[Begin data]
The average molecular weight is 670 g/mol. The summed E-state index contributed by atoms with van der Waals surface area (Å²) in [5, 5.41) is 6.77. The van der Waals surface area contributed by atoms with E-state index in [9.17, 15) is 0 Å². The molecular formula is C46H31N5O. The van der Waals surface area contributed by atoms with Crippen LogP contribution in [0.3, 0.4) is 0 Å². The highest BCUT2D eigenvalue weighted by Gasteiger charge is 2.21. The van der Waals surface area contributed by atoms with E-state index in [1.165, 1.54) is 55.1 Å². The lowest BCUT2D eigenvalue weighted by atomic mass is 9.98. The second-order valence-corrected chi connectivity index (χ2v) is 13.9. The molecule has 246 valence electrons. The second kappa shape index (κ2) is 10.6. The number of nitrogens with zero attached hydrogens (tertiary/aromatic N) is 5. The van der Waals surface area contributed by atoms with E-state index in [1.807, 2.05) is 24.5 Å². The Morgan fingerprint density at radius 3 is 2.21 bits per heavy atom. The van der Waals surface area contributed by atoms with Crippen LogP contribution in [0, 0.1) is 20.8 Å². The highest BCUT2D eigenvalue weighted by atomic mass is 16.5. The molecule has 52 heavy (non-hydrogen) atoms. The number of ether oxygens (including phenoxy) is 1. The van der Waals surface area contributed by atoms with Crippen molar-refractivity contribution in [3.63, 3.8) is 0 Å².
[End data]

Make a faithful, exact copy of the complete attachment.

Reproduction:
The average molecular weight is 670 g/mol. The summed E-state index contributed by atoms with van der Waals surface area (Å²) in [5, 5.41) is 6.77. The van der Waals surface area contributed by atoms with E-state index in [9.17, 15) is 0 Å². The molecular formula is C46H31N5O. The van der Waals surface area contributed by atoms with Crippen LogP contribution in [0.3, 0.4) is 0 Å². The highest BCUT2D eigenvalue weighted by Gasteiger charge is 2.21. The van der Waals surface area contributed by atoms with E-state index in [1.165, 1.54) is 55.1 Å². The lowest BCUT2D eigenvalue weighted by atomic mass is 9.98. The second-order valence-corrected chi connectivity index (χ2v) is 13.9. The molecule has 246 valence electrons. The second kappa shape index (κ2) is 10.6. The number of nitrogens with zero attached hydrogens (tertiary/aromatic N) is 5. The van der Waals surface area contributed by atoms with E-state index in [1.807, 2.05) is 24.5 Å². The Morgan fingerprint density at radius 3 is 2.21 bits per heavy atom. The van der Waals surface area contributed by atoms with Crippen LogP contribution in [0, 0.1) is 20.8 Å². The highest BCUT2D eigenvalue weighted by atomic mass is 16.5. The molecule has 52 heavy (non-hydrogen) atoms. The number of ether oxygens (including phenoxy) is 1. The van der Waals surface area contributed by atoms with Crippen molar-refractivity contribution in [3.63, 3.8) is 0 Å².